Analytical platform could advance mRNA medicine QC
An innovative analytical platform based on liquid chromatography, mass spectrometry and software analysis can quantify the structure of mRNA-based medicines, researchers have found.
Tokyo researchers have developed a new analytical platform based on liquid chromatography, mass spectrometry and software analysis that quantifies the structure of messenger RNA (mRNA)-based medicines. The method is an important innovation for quality control (QC) in production lines.
The platform can elucidate mRNA sequences while quantifying ‘capping’ at one end of the molecule and the integrity of the tail on the other, all vital in mRNA pharmaceuticals.
mRNA is responsible for transmitting the sequence information stored in our DNA to ribosomes, the protein-making machinery of our cells, according to the research. Artificially designed mRNA molecules can be used as a drug which enables our cells to produce specific protein structures. This is like antigens which can trigger an immune response and act as a vaccine.
These medicines are considered much safer over competing technologies, they do not integrate onto the host cell genome and they are relatively easy to manufacture and scale up. Methods are now needed to perform quality control of this new technology in a more effective, efficient way.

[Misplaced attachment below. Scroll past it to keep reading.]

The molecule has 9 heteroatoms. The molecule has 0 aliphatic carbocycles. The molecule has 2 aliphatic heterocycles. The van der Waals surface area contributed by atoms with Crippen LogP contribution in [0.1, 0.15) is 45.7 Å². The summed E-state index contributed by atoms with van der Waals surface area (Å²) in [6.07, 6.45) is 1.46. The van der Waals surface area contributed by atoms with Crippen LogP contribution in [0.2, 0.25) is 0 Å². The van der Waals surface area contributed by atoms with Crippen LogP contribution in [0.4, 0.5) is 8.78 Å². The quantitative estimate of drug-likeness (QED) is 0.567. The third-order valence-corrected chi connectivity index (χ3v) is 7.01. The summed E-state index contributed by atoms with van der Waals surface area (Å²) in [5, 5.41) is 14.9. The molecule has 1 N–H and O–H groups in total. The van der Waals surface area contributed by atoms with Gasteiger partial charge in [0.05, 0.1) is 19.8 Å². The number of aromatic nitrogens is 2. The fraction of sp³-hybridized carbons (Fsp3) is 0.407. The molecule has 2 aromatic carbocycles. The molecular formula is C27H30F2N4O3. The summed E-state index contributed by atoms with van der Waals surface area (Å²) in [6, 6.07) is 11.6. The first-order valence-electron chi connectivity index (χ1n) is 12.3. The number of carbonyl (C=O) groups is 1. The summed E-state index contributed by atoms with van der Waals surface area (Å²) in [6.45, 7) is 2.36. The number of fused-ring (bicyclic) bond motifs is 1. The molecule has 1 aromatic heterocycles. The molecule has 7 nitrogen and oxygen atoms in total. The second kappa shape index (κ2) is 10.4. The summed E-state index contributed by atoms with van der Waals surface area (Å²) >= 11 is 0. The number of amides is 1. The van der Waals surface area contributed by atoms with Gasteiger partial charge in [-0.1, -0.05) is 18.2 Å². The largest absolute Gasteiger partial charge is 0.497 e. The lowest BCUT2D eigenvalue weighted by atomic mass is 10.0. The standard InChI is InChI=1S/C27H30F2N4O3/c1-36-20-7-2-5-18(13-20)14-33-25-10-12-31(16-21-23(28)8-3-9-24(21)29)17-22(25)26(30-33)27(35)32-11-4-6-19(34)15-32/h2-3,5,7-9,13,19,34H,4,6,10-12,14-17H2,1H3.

The researchers stated mRNA medicines have three key components:
- The sequence, which determines what proteins are synthesised
- The 5’-capping, which ensures that the mRNA is read efficiently during protein translation
- The poly(A) tail, which dampens the immune response against the foreign mRNA itself.
All three need to be in good working order for the treatment to be effective, the research stated. Currently no method that can quantify the state of all three in one go.
The team’s platform combines two important innovations. Firstly, using liquid chromatography and mass spectrometry, they carry out a systematic comparison of different fragments of a mRNA molecule to be tested with a similarly fragmented reference mRNA labelled with a stable carbon isotope.
Then, automated analysis helps ascertain structures with the help of a sequence database. The team found that their analysis platform could successfully assign the primary structure of the reference, then rapidly identify even the most minute changes in the mRNA molecule being tested, all while yielding quantitative information on the capping and tail group.
An innovative solution for quality control
The method is applicable to a wide range of mRNA lengths and sequences from completely different origins, allowing all three parts to be analysed in one go. It promises unparalleled efficiency in checking for the quality of mRNA medicines, both those in action now and yet to be developed.
The research from Tokyo Metropolitan University was published in the journal Analytical Chemistry.
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